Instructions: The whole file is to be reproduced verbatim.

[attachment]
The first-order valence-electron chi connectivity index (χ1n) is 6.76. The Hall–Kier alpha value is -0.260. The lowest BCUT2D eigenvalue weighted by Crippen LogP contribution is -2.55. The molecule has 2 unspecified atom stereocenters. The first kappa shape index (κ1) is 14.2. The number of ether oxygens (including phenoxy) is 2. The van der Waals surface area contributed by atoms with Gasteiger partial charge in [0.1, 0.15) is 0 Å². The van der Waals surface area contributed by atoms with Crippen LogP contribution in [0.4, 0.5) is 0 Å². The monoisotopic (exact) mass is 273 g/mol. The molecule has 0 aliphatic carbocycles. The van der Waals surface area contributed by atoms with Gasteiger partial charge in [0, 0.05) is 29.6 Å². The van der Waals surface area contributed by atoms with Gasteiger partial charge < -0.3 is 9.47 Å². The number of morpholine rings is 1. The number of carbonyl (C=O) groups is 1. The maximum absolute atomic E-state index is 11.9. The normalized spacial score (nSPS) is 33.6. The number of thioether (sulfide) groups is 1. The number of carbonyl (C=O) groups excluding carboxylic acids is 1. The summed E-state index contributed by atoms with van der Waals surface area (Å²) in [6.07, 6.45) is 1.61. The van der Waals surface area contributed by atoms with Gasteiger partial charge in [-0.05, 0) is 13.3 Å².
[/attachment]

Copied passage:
The first-order valence-electron chi connectivity index (χ1n) is 6.76. The Hall–Kier alpha value is -0.260. The lowest BCUT2D eigenvalue weighted by Crippen LogP contribution is -2.55. The molecule has 2 unspecified atom stereocenters. The first kappa shape index (κ1) is 14.2. The number of ether oxygens (including phenoxy) is 2. The van der Waals surface area contributed by atoms with Gasteiger partial charge in [0.1, 0.15) is 0 Å². The van der Waals surface area contributed by atoms with Crippen LogP contribution in [0.4, 0.5) is 0 Å². The monoisotopic (exact) mass is 273 g/mol. The molecule has 0 aliphatic carbocycles. The van der Waals surface area contributed by atoms with Gasteiger partial charge in [0, 0.05) is 29.6 Å². The van der Waals surface area contributed by atoms with Gasteiger partial charge < -0.3 is 9.47 Å². The number of morpholine rings is 1. The number of carbonyl (C=O) groups is 1. The maximum absolute atomic E-state index is 11.9. The normalized spacial score (nSPS) is 33.6. The number of thioether (sulfide) groups is 1. The number of carbonyl (C=O) groups excluding carboxylic acids is 1. The summed E-state index contributed by atoms with van der Waals surface area (Å²) in [6.07, 6.45) is 1.61. The van der Waals surface area contributed by atoms with Gasteiger partial charge in [-0.05, 0) is 13.3 Å².